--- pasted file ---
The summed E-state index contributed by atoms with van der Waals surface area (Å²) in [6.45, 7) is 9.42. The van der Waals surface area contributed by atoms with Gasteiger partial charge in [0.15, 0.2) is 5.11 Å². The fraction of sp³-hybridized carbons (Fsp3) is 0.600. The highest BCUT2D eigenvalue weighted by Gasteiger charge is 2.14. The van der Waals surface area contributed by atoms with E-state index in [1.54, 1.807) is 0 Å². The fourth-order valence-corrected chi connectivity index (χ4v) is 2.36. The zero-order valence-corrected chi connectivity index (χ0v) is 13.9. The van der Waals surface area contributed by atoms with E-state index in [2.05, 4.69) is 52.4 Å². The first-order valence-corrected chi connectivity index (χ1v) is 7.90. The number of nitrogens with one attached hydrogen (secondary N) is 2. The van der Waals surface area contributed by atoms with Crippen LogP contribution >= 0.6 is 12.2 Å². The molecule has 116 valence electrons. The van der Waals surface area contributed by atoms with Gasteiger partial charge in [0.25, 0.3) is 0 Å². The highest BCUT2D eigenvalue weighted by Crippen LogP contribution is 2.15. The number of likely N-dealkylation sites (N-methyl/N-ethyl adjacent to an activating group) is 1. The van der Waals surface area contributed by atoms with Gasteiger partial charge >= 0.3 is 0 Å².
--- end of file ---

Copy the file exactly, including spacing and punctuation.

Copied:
The summed E-state index contributed by atoms with van der Waals surface area (Å²) in [6.45, 7) is 9.42. The van der Waals surface area contributed by atoms with Gasteiger partial charge in [0.15, 0.2) is 5.11 Å². The fraction of sp³-hybridized carbons (Fsp3) is 0.600. The highest BCUT2D eigenvalue weighted by Gasteiger charge is 2.14. The van der Waals surface area contributed by atoms with E-state index in [1.54, 1.807) is 0 Å². The fourth-order valence-corrected chi connectivity index (χ4v) is 2.36. The zero-order valence-corrected chi connectivity index (χ0v) is 13.9. The van der Waals surface area contributed by atoms with E-state index in [2.05, 4.69) is 52.4 Å². The first-order valence-corrected chi connectivity index (χ1v) is 7.90. The number of nitrogens with one attached hydrogen (secondary N) is 2. The van der Waals surface area contributed by atoms with Crippen LogP contribution >= 0.6 is 12.2 Å². The molecule has 116 valence electrons. The van der Waals surface area contributed by atoms with Gasteiger partial charge in [0.25, 0.3) is 0 Å². The highest BCUT2D eigenvalue weighted by Crippen LogP contribution is 2.15. The number of likely N-dealkylation sites (N-methyl/N-ethyl adjacent to an activating group) is 1. The van der Waals surface area contributed by atoms with Gasteiger partial charge >= 0.3 is 0 Å².